Other things equal, the leadership of most school districts would much rather pay for an online tutoring service that students can use away from their schools.
Online Tutoring That Doesn’t Work
Meanwhile, university researchers learned in October 2022 about some of the practices that will result in poor student engagement with online tutoring. That’s when a team from Brown University and the University of California at Irvine investigated the effectiveness of the tutoring program at California’s Aspire Public Schools.
Oakland-based Aspire manages a system of 36 college-prep charter schools across the Los Angeles, San Francisco Bay Area, and Metropolitan Sacramento regions. With a 2022 enrollment of about 15,200, the taxpayer-supported but privately-operated system predominantly serves junior high and high school students of color from low-income communities. About 80 percent of Aspire’s graduates go on to college.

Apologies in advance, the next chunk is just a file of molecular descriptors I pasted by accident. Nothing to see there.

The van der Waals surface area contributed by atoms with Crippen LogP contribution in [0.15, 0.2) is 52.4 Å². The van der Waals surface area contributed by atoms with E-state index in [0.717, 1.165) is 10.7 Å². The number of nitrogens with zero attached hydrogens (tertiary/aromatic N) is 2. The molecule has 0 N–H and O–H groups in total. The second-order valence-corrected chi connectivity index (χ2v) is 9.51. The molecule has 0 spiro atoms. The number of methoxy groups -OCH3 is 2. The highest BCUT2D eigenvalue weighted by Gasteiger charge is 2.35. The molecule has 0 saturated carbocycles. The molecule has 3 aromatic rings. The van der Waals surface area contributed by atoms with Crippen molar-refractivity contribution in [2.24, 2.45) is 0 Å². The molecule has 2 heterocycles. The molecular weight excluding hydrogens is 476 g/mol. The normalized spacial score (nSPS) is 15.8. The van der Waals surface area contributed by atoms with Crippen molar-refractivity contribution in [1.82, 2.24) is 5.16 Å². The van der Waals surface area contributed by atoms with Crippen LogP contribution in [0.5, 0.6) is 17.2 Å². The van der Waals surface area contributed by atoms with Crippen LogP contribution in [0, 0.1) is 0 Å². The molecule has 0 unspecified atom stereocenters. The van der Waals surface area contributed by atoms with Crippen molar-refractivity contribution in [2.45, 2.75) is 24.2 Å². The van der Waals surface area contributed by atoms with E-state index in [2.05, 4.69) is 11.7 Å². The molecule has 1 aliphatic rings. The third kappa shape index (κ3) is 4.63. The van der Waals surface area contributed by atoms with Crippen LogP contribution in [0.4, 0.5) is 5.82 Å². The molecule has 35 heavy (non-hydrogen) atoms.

In February 2021, Aspire announced that it would provide “unlimited virtual tutoring” to all its secondary students through a partnership with Paper Education, Inc. Paper is a Montreal-based software startup backed by $100 million in venture funding. The lead investor in Paper’s latest funding round is Institutional Venture Partners, one of Silicon Valley’s oldest Sand Hill Road venture capital firms.
IVP is famous for launching Twitter, Netflix, Business Insider, Snap, Slack, Robinhood, and Coinbase. Most recently, IVP backed FTX Trading Ltd., the embattled Bahamas-based crypto derivatives exchange founded by high-profile entrepreneur Sam Bankman-Fried that filed for bankruptcy protection in November 2022. Venture firms like IVP funneled billions of dollars into FTX, pumping the exchange’s valuation up to $32 billion before its spectacular implosion; IVP’s rival Sequoia Capital was even forced to write down to zero its $200 million stake in FTX.